if ~isvector(px) || ~isvector(py) || (length(py) ~= n)
error('ARCLENGTH:improperpxorpy', ...
'px and py must be vectors of the same length')
elseif n < 2
error('ARCLENGTH:improperpxorpy', ...
'px and py must be vectors of length at least 2')
end
% compose px and py into a single array. this way,
% if more dimensions are provided, the extension
% is trivial.
pxy = [px,py];
ndim = 2;
% the default method is 'linear'
method = 'spline';
% are there any other arguments?
if nargin > 3
% there are. check the last argument. Is it a string?
if ischar(varargin{end})
method = varargin{end};
varargin(end) = [];
% method may be any of {'linear', 'pchip', 'spline', 'csape'.}
% any any simple contraction thereof.
valid = {'linear', 'pchip', 'spline', 'csape'};
[method,errstr] = validstring(method,valid);
if ~isempty(errstr)
error('INTERPARC:incorrectmethod',errstr)
end
end
% anything that remains in varargin must add
% an additional dimension on the curve/polygon
for i = 1:numel(varargin)
pz = varargin{i};
pz = pz(:);
if numel(pz) ~= n
error('ARCLENGTH:improperpxorpy', ...
'pz must be of the same size as px and py')
end
pxy = [pxy,pz]; %#ok
end
% the final number of dimensions provided
ndim = size(pxy,2);
end
% if csape, then make sure the first point is replicated at the end.
% also test to see if csape is available
if method(1) == 'c'
if exist('csape','file') == 0
error('CSAPE was requested, but you lack the necessary toolbox.')
end
p1 = pxy(1,:);
pend = pxy(end,:);
% get a tolerance on whether the first point is replicated.
if norm(p1 - pend) > 10*eps(norm(max(abs(pxy),[],1)))
% the two end points were not identical, so wrap the curve
pxy(end+1,:) = p1;
nt = nt + 1;
end
end
% preallocate the result, pt
pt = NaN(nt,ndim);
% Compute the chordal (linear) arclength
% of each segment. This will be needed for
% any of the methods.
chordlen = sqrt(sum(diff(pxy,[],1).^2,2));
% Normalize the arclengths to a unit total
chordlen = chordlen/sum(chordlen);
% cumulative arclength
cumarc = [0;cumsum(chordlen)];
% The linear interpolant is trivial. do it as a special case
if method(1) == 'l'
% The linear method.
% which interval did each point fall in, in
% terms of t?
[junk,tbins] = histc(t,cumarc); %#ok
% catch any problems at the ends
tbins((tbins <= 0) | (t <= 0)) = 1;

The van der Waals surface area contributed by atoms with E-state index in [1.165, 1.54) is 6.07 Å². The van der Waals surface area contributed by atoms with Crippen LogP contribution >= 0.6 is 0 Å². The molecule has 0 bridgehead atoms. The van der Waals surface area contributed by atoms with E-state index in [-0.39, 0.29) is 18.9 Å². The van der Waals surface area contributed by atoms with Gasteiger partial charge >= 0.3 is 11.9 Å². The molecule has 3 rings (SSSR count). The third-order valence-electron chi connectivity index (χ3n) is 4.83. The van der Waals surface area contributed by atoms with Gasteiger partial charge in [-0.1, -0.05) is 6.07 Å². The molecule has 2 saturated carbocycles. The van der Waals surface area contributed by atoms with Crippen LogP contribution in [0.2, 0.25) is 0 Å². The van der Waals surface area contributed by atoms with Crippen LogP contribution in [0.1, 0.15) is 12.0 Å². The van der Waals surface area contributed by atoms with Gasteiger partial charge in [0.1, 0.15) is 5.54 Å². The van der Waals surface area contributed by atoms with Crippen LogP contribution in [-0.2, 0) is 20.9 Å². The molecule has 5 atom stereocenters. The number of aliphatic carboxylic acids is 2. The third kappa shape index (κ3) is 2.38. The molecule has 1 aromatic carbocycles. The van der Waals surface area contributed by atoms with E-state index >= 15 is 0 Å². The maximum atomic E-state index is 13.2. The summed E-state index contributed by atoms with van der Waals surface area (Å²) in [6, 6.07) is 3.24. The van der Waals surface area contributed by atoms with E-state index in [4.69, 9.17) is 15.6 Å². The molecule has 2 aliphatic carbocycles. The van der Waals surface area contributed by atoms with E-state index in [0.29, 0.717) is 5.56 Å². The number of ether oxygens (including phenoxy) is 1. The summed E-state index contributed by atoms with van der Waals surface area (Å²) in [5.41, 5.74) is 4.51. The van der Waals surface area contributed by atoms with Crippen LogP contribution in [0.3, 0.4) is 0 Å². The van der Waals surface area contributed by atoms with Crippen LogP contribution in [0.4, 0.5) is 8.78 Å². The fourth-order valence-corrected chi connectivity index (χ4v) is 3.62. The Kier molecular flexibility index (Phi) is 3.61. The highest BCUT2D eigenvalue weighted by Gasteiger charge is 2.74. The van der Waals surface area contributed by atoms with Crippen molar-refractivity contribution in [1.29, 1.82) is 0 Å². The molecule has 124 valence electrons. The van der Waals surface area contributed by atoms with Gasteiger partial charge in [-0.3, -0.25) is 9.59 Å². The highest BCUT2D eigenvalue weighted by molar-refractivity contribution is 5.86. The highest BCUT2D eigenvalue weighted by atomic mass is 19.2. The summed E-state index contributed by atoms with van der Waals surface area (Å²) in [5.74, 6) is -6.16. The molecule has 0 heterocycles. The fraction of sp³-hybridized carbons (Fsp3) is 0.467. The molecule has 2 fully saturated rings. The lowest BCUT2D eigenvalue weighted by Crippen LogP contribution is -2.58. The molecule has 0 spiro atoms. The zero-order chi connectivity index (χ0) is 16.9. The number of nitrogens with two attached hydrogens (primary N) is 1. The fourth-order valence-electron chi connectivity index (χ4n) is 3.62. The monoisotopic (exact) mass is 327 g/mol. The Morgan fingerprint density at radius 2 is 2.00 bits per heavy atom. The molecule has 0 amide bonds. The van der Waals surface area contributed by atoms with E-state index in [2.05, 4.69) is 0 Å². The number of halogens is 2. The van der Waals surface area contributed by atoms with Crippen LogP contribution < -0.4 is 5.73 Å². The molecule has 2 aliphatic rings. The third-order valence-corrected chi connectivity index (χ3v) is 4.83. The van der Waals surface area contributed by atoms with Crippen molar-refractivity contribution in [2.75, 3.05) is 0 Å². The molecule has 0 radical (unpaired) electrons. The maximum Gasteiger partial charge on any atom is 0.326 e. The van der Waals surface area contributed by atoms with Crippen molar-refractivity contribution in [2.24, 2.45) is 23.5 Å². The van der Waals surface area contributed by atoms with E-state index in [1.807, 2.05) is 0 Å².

tbins((tbins >= n) | (t >= 1)) = n - 1;
% interpolate
s = (t - cumarc(tbins))./chordlen(tbins);
% be nice, and allow the code to work on older releases
% that don't have bsxfun
pt = pxy(tbins,:) + (pxy(tbins+1,:) - pxy(tbins,:)).*repmat(s,1,ndim);
% do we need to compute derivatives here?
if nargout > 1
dudt = (pxy(tbins+1,:) - pxy(tbins,:))./repmat(chordlen(tbins),1,ndim);
end
% do we need to create the spline as a piecewise linear function?
if nargout > 2
spl = cell(1,ndim);
for i = 1:ndim
coefs = [diff(pxy(:,i))./diff(cumarc),pxy(1:(end-1),i)];
spl{i} = mkpp(cumarc.',coefs);
end
%create a function handle for evaluation, passing in the splines
fofthandle = @(t) foft(t,spl);
end
% we are done at this point
return
end
% If we drop down to here, we have either a spline
% or csape or pchip interpolant to work with.
% compute parametric splines
spl = cell(1,ndim);
spld = spl;
diffarray = [3 0 0;0 2 0;0 0 1;0 0 0];
for i = 1:ndim
switch method
case 'pchip'
spl{i} = pchip(cumarc,pxy(:,i));
case 'spline'
spl{i} = spline(cumarc,pxy(:,i));
nc = numel(spl{i}.coefs);
if nc < 4
% just pretend it has cubic segments
spl{i}.coefs = [zeros(1,4-nc),spl{i}.coefs];
spl{i}.order = 4;
end
case 'csape'
% csape was specified, so the curve is presumed closed,
% therefore periodic
spl{i} = csape(cumarc,pxy(:,i),'periodic');
nc = numel(spl{i}.coefs);
if nc < 4
% just pretend it has cubic segments
spl{i}.coefs = [zeros(1,4-nc),spl{i}.coefs];
spl{i}.order = 4;
end
end
% and now differentiate them
xp = spl{i};
xp.coefs = xp.coefs*diffarray;
xp.order = 3;
spld{i} = xp;
end
% catch the case where there were exactly three points
% in the curve, and spline was used to generate the
% interpolant. In this case, spline creates a curve with
% only one piece, not two.
if (numel(cumarc) == 3) && (method(1) == 's')
cumarc = spl{1}.breaks;
n = numel(cumarc);
chordlen = sum(chordlen);
end
% Generate the total arclength along the curve
% by integrating each segment and summing the
% results. The integration scheme does its job
% using an ode solver.
% polyarray here contains the derivative polynomials
% for each spline in a given segment
polyarray = zeros(ndim,3);
seglen = zeros(n-1,1);
% options for ode45
opts = odeset('reltol',1.e-9);
for i = 1:spl{1}.pieces
% extract polynomials for the derivatives
for j = 1:ndim
polyarray(j,:) = spld{j}.coefs(i,:);
end
% integrate the arclength for the i'th segment
% using ode45 for the integral. I could have
% done this part with quad too, but then it
% would not have been perfectly (numerically)
% consistent with the next operation in this tool.
[tout,yout] = ode45(@(t,y) segkernel(t,y),[0,chordlen(i)],0,opts); %#ok
seglen(i) = yout(end);
end
% and normalize the segments to have unit total length
totalsplinelength = sum(seglen);
cumseglen = [0;cumsum(seglen)];
% which interval did each point fall into, in
% terms of t, but relative to the cumulative
% arc lengths along the parametric spline?
[junk,tbins] = histc(t*totalsplinelength,cumseglen); %#ok